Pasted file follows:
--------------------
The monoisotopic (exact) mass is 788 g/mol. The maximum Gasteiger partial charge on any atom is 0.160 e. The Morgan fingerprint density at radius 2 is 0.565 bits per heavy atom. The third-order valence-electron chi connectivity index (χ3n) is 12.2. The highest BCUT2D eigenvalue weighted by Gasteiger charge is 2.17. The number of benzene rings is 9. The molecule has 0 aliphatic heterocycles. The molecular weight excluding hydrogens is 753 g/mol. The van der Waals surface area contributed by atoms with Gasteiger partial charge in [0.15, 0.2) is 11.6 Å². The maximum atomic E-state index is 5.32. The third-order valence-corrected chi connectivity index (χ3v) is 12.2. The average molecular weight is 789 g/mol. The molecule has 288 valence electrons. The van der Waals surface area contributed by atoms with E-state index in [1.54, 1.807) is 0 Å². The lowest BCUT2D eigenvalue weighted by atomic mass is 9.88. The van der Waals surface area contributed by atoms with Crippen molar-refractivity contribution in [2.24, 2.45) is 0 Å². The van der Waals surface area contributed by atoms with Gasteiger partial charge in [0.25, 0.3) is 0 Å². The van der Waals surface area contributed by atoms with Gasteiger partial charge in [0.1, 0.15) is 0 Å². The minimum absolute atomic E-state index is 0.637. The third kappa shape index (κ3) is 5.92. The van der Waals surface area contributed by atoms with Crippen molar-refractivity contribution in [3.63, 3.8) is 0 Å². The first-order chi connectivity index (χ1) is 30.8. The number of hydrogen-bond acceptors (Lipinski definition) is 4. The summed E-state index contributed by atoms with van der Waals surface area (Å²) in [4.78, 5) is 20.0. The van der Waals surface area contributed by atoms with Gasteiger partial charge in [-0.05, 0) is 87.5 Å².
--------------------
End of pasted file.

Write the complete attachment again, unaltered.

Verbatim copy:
The monoisotopic (exact) mass is 788 g/mol. The maximum Gasteiger partial charge on any atom is 0.160 e. The Morgan fingerprint density at radius 2 is 0.565 bits per heavy atom. The third-order valence-electron chi connectivity index (χ3n) is 12.2. The highest BCUT2D eigenvalue weighted by Gasteiger charge is 2.17. The number of benzene rings is 9. The molecule has 0 aliphatic heterocycles. The molecular weight excluding hydrogens is 753 g/mol. The van der Waals surface area contributed by atoms with Gasteiger partial charge in [0.15, 0.2) is 11.6 Å². The maximum atomic E-state index is 5.32. The third-order valence-corrected chi connectivity index (χ3v) is 12.2. The average molecular weight is 789 g/mol. The molecule has 288 valence electrons. The van der Waals surface area contributed by atoms with E-state index in [1.54, 1.807) is 0 Å². The lowest BCUT2D eigenvalue weighted by atomic mass is 9.88. The van der Waals surface area contributed by atoms with Crippen molar-refractivity contribution in [2.24, 2.45) is 0 Å². The van der Waals surface area contributed by atoms with Gasteiger partial charge in [0.25, 0.3) is 0 Å². The van der Waals surface area contributed by atoms with Gasteiger partial charge in [0.1, 0.15) is 0 Å². The minimum absolute atomic E-state index is 0.637. The third kappa shape index (κ3) is 5.92. The van der Waals surface area contributed by atoms with Crippen molar-refractivity contribution in [3.63, 3.8) is 0 Å². The first-order chi connectivity index (χ1) is 30.8. The number of hydrogen-bond acceptors (Lipinski definition) is 4. The summed E-state index contributed by atoms with van der Waals surface area (Å²) in [4.78, 5) is 20.0. The van der Waals surface area contributed by atoms with Gasteiger partial charge in [-0.05, 0) is 87.5 Å².